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The Bright Side

There is one, thankfully. But getting there is going to take a little explanation.

I haven’t blogged much about Ashul* this year because I’ve been worried about her and didn’t think it appropriate to discuss someone else’s child in those terms. The cause for concern has been her language development, specifically her expressive (spoken) language. Ashul hardly talks, and it’s increasingly been freaking me out.

Within a few months of her arrival in the US, it was clear to me and her preschool teachers that Ashul’s comprehension of English was progressing rapidly. Her fine and gross motor skills are above age-level, and she’s plenty bright. So even though she didn’t say much in English or Dinka, none of us were particularly concerned last year. We figured it would all come together this year in the Twos.

But it didn’t. As the other kids began chatting away with each other, Ashul remained mostly silent and therefore increasingly isolated. On a good morning, I’d get one or two words out of her besides “Simon”. On a bad morning, I’d hear nothing. As far as I can tell, her Dinka wasn’t much better–lots of little two-word descriptions or demands, but no real conversation. And while this seemed behind schedule but acceptable for a sequentially bilingual child at two or two-and-a-half, I hit the panic button when she turned three this January.

By three, even the bilingual kids are speaking in full sentences. More importantly, three-year-olds use language to express wants, needs, ideas, and questions. Language is no longer a stand-alone milestone, but rather is the vehicle for many other cognitive, social, and emotional developments. I worried that the longer Ashul stayed silent, the more she’d risk falling behind in these areas, too.  And in case that wasn’t enough, there was the question of how to address these concerns with friends who do not necessarily share my cultural expectations of child development.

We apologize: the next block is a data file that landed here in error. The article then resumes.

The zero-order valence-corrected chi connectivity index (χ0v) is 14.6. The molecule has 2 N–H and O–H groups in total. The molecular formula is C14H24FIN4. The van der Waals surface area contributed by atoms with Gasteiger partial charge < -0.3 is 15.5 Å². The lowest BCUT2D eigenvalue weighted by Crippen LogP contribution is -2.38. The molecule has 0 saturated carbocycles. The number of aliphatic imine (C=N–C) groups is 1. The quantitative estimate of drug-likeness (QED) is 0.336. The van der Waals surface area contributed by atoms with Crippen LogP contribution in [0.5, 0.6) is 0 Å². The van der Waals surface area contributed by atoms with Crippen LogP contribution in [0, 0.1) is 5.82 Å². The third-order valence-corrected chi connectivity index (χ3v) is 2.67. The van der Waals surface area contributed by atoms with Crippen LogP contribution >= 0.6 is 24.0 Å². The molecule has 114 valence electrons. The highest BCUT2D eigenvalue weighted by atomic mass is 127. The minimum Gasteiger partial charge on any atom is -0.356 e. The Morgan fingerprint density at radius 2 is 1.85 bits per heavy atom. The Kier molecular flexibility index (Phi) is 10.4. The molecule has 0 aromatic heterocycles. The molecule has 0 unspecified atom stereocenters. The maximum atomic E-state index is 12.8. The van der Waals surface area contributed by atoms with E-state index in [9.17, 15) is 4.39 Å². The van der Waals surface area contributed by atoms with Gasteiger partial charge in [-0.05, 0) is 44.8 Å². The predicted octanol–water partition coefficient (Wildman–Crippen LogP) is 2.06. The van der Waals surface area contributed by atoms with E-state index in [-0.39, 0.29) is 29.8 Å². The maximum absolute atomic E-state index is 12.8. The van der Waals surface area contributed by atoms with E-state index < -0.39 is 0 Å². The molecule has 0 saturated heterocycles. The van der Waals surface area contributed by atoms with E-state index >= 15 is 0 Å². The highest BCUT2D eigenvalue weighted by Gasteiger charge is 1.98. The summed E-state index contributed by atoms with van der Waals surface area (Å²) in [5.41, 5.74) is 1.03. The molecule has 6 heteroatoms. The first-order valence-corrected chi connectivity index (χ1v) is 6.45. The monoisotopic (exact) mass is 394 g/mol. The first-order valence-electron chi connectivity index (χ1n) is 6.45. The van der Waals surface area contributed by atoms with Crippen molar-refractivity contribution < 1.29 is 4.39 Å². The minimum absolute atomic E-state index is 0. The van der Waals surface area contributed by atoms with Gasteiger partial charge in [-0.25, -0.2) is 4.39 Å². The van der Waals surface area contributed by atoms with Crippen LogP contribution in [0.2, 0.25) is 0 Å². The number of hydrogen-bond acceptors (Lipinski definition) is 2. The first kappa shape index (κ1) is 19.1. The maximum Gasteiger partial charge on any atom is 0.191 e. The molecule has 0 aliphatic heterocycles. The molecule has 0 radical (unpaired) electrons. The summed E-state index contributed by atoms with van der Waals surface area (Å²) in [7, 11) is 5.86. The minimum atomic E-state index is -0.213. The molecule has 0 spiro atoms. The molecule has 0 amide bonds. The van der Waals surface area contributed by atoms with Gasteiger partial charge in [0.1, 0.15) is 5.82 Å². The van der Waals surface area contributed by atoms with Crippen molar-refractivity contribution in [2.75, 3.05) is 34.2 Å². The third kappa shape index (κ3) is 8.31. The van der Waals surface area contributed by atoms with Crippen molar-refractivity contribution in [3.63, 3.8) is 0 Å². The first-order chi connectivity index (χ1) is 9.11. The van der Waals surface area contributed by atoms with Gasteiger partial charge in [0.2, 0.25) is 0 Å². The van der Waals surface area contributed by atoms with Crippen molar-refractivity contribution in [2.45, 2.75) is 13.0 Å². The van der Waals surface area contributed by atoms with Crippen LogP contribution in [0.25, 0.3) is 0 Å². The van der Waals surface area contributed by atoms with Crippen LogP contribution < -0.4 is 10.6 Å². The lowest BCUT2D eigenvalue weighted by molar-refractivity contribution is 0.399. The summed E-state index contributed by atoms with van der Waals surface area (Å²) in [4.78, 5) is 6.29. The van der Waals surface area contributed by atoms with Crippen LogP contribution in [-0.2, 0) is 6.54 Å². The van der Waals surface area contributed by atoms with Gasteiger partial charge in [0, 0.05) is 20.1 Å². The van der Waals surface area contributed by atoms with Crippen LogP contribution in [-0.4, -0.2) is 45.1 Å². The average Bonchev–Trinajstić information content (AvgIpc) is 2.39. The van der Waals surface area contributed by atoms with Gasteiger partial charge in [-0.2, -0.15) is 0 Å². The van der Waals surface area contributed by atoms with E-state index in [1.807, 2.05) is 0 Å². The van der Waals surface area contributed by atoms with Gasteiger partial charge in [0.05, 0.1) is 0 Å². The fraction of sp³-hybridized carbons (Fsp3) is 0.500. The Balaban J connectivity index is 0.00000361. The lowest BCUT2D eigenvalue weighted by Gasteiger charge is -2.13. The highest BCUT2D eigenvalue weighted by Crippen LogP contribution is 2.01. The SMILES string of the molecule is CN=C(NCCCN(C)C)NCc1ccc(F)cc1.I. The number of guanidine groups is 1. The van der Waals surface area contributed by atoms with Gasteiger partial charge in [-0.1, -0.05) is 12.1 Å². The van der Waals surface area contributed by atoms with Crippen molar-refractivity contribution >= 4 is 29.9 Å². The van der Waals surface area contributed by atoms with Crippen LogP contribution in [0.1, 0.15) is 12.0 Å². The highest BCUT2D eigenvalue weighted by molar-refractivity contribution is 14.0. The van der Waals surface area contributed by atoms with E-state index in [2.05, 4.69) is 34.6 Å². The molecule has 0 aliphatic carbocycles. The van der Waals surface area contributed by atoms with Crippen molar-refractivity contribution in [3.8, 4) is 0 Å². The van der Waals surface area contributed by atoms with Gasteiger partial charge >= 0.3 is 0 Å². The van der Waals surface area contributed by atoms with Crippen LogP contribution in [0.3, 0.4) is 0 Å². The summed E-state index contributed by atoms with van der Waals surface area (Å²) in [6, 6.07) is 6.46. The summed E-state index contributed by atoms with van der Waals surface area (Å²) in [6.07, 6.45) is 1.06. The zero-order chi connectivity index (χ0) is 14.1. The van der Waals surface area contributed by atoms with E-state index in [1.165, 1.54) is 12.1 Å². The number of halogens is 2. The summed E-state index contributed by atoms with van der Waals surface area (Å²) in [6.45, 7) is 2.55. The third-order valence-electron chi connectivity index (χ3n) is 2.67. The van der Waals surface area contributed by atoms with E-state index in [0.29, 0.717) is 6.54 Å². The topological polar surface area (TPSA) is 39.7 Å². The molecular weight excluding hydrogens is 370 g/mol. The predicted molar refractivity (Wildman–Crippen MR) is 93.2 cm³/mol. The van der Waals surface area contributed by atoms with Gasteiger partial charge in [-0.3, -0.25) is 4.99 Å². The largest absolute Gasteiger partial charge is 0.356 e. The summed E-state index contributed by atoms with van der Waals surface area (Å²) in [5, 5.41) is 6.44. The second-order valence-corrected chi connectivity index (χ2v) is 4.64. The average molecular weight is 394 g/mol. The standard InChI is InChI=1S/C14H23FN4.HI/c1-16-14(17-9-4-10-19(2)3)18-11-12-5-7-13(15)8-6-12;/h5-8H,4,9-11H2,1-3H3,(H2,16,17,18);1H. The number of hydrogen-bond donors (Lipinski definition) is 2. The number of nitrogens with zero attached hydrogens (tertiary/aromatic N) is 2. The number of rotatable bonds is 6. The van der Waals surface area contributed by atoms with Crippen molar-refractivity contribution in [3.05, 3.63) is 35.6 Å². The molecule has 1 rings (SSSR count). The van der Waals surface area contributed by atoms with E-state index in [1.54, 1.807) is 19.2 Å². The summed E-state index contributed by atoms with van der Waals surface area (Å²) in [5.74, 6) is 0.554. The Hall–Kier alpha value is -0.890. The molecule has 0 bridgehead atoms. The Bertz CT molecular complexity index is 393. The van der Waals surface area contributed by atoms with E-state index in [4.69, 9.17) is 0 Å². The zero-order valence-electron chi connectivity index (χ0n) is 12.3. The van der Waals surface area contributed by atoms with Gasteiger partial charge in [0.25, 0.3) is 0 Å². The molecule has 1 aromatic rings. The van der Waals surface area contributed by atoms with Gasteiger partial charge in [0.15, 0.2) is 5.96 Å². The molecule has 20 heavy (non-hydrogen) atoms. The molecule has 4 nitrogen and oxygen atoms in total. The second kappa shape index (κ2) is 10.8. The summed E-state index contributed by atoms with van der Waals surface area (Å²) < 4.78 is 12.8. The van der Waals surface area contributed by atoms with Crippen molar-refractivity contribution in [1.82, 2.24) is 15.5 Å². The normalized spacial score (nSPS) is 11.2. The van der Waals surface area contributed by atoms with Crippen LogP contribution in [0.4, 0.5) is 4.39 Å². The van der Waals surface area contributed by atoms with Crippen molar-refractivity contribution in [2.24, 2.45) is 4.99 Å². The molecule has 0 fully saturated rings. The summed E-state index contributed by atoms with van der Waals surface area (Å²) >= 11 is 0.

Bringing up a possible developmental delay is an ultra-fine needle to thread in any case, but more so when one is also concerned about overstepping bounds or appearing insensitive. I finally settled on a course of action that began with my chatting informally with a speech language therapist.  For the record, I’m leaving a lot of things unsaid here because, again, she’s not my child, and also because I’m no expert in child development.

My chat with the therapist was very fruitful and reassuring, as it gave me some ideas of how worried I should be (less than I was), other ideas of how to encourage Ashul’s speech and/or vocalization, and book recommendations for further advice I could bring to her teachers and parents.

And then yesterday, after a week’s absence due to allergies (hers) and illness (mine and Matt’s), Ashul showed up bright and eager at my door and talked more than I’ve ever heard her. She didn’t suddenly leap to full sentences, but she did label things, repeat words we all said, ask Simon a few two-word sentences, and talk to herself and sing to herself quite a bit. She vocalized in some form or other for the vast majority of the morning, and she directed her vocalizations at me, Simon, and Matt. Even her play was more sophisticated and interactive.